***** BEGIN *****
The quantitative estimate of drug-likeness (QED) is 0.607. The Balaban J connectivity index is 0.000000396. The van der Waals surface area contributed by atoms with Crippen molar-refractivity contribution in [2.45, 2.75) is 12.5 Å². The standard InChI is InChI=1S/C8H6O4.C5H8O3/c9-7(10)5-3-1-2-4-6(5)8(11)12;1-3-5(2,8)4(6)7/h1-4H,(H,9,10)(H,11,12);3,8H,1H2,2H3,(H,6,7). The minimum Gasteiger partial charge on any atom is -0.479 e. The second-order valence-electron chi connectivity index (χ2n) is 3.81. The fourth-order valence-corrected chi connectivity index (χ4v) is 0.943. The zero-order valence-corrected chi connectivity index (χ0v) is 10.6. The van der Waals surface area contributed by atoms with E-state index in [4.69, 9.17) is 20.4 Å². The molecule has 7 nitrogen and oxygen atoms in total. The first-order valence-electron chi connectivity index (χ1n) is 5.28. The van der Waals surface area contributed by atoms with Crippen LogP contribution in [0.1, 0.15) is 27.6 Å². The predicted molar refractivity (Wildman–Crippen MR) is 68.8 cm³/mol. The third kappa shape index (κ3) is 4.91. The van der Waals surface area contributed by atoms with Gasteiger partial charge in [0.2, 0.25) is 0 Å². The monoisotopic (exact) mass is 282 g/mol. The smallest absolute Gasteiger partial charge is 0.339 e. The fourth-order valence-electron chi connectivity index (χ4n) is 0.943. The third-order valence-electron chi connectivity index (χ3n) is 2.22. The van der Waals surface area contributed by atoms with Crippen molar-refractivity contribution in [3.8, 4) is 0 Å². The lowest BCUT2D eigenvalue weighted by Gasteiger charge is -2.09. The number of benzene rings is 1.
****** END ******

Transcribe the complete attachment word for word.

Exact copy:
The quantitative estimate of drug-likeness (QED) is 0.607. The Balaban J connectivity index is 0.000000396. The van der Waals surface area contributed by atoms with Crippen molar-refractivity contribution in [2.45, 2.75) is 12.5 Å². The standard InChI is InChI=1S/C8H6O4.C5H8O3/c9-7(10)5-3-1-2-4-6(5)8(11)12;1-3-5(2,8)4(6)7/h1-4H,(H,9,10)(H,11,12);3,8H,1H2,2H3,(H,6,7). The minimum Gasteiger partial charge on any atom is -0.479 e. The second-order valence-electron chi connectivity index (χ2n) is 3.81. The fourth-order valence-corrected chi connectivity index (χ4v) is 0.943. The zero-order valence-corrected chi connectivity index (χ0v) is 10.6. The van der Waals surface area contributed by atoms with E-state index in [4.69, 9.17) is 20.4 Å². The molecule has 7 nitrogen and oxygen atoms in total. The first-order valence-electron chi connectivity index (χ1n) is 5.28. The van der Waals surface area contributed by atoms with Crippen LogP contribution in [0.1, 0.15) is 27.6 Å². The predicted molar refractivity (Wildman–Crippen MR) is 68.8 cm³/mol. The third kappa shape index (κ3) is 4.91. The van der Waals surface area contributed by atoms with Gasteiger partial charge in [0.2, 0.25) is 0 Å². The monoisotopic (exact) mass is 282 g/mol. The smallest absolute Gasteiger partial charge is 0.339 e. The fourth-order valence-electron chi connectivity index (χ4n) is 0.943. The third-order valence-electron chi connectivity index (χ3n) is 2.22. The van der Waals surface area contributed by atoms with Crippen molar-refractivity contribution in [3.8, 4) is 0 Å². The lowest BCUT2D eigenvalue weighted by Gasteiger charge is -2.09. The number of benzene rings is 1.